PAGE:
Apple to Ease Off Annual Mac OS Upgrade Pace

By John Pallatto  |  Posted 2004-05-18 Print this article Print

Mac users can expect only a slight moderation of the rapid pace of Mac OS X upgrades, even after Apple releases the next version, code-named Tiger.

SAN FRANCISCO—Apple Computer Inc. will ease up a bit on the frequency of Mac OS X upgrades after it releases the next version, code-named Tiger, the companys chief software technology officer said Tuesday.

But users can expect the company to continue regular upgrades that take advantage of steady advances in Mac hardware, Avadis Tevanian said at the Software & Information Industry Associations Enterprise Software Summit here.

Tevanian conceded that Apples current annual upgrade schedule "is not a sustainable rate. But youll still see us going really fast," he said.

Tevanian rebutted comments that Apple had alienated some of its customers with the rapid pace of Mac OS X upgrades. Some Mac OS 9.x users may have taken their time to upgrade to OS X, he acknowledged.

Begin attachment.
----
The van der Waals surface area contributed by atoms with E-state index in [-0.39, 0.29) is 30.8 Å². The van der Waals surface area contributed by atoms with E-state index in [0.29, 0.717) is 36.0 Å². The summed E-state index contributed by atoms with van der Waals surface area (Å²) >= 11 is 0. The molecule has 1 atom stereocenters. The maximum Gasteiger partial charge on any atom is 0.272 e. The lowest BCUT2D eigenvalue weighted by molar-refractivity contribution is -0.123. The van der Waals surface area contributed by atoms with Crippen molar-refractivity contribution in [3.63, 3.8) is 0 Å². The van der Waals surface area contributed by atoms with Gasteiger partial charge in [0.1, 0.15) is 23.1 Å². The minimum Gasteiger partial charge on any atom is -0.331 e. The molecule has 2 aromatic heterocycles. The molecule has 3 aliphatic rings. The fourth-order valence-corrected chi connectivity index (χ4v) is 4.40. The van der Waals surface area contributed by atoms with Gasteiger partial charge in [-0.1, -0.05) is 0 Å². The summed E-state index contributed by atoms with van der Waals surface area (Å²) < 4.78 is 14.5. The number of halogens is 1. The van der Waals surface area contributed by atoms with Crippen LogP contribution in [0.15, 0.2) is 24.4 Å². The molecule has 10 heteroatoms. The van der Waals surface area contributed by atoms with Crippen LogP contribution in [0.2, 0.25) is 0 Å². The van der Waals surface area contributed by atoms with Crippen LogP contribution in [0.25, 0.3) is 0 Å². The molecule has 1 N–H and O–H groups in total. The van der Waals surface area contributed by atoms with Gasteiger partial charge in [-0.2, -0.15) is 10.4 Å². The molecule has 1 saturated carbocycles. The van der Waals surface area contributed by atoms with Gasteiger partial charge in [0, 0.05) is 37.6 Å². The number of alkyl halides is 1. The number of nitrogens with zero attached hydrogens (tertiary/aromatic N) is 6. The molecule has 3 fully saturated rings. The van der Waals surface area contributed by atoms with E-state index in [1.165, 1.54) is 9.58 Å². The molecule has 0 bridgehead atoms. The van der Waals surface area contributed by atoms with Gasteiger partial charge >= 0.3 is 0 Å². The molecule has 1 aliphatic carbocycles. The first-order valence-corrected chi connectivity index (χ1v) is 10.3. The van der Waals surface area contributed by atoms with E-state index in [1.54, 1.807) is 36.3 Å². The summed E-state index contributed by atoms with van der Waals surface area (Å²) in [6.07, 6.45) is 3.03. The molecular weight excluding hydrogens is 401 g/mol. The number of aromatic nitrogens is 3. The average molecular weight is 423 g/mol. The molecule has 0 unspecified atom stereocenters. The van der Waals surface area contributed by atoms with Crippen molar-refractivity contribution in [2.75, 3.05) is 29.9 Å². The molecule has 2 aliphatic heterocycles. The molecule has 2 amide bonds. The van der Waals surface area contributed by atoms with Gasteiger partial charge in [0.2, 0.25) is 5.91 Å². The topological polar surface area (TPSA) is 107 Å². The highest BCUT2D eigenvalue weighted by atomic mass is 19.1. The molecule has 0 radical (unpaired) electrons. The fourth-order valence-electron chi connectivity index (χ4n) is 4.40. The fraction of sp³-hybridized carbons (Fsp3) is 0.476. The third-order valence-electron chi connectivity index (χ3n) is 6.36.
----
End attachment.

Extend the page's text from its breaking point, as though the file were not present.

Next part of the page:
For insights on the Mac in the enterprise, check out Executive Editor Matthew Rothenbergs Weblog. But many users have upgraded to the latest OS X version as they replace aging Mac hardware and will continue to do so, he said.

Click here to read more about Apples plans for Tiger, Mac OS Version 10.4.

Apple plans to demonstrate Tiger publicly for the first time at its annual Worldwide Developers Conference here June 28. Cupertino, Calif.-based Apple released the current version in October 2003 and is expected to release Tiger before year-end. Tiger will be the fourth major upgrade since Apple introduced Mac OS X in 2001.

Click here to read about a recent security upgrade to Apples Mac OS X. Apple officials have not specified when the new version will be ready to ship.

Check out eWEEK.coms Macintosh Center at for the latest news, reviews and analysis about Apple in the enterprise.

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John Pallatto John Pallatto is's Managing Editor News/West Coast. He directs eWEEK's news coverage in Silicon Valley and throughout the West Coast region. He has more than 35 years of experience as a professional journalist, which began as a report with the Hartford Courant daily newspaper in Connecticut. He was also a member of the founding staff of PC Week in March 1984. Pallatto was PC Week's West Coast bureau chief, a senior editor at Ziff Davis' Internet Computing magazine and the West Coast bureau chief at Internet World magazine.

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